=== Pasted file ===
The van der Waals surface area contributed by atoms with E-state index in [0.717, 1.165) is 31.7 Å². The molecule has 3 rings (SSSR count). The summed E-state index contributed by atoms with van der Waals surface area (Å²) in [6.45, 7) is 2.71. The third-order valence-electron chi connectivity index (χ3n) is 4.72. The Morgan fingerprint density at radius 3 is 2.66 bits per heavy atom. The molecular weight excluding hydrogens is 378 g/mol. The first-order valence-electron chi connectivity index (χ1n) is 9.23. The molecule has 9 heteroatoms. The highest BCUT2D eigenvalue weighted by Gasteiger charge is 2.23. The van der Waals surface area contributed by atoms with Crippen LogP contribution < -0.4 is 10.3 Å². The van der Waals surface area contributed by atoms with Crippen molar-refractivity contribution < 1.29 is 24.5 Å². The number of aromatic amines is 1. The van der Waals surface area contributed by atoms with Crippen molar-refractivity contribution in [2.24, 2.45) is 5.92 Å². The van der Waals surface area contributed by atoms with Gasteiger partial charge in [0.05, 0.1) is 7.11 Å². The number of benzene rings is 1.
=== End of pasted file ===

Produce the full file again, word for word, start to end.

The van der Waals surface area contributed by atoms with E-state index in [0.717, 1.165) is 31.7 Å². The molecule has 3 rings (SSSR count). The summed E-state index contributed by atoms with van der Waals surface area (Å²) in [6.45, 7) is 2.71. The third-order valence-electron chi connectivity index (χ3n) is 4.72. The Morgan fingerprint density at radius 3 is 2.66 bits per heavy atom. The molecular weight excluding hydrogens is 378 g/mol. The first-order valence-electron chi connectivity index (χ1n) is 9.23. The molecule has 9 heteroatoms. The highest BCUT2D eigenvalue weighted by Gasteiger charge is 2.23. The van der Waals surface area contributed by atoms with Crippen LogP contribution < -0.4 is 10.3 Å². The van der Waals surface area contributed by atoms with Crippen molar-refractivity contribution < 1.29 is 24.5 Å². The number of aromatic amines is 1. The van der Waals surface area contributed by atoms with Crippen molar-refractivity contribution in [2.24, 2.45) is 5.92 Å². The van der Waals surface area contributed by atoms with Gasteiger partial charge in [0.05, 0.1) is 7.11 Å². The number of benzene rings is 1.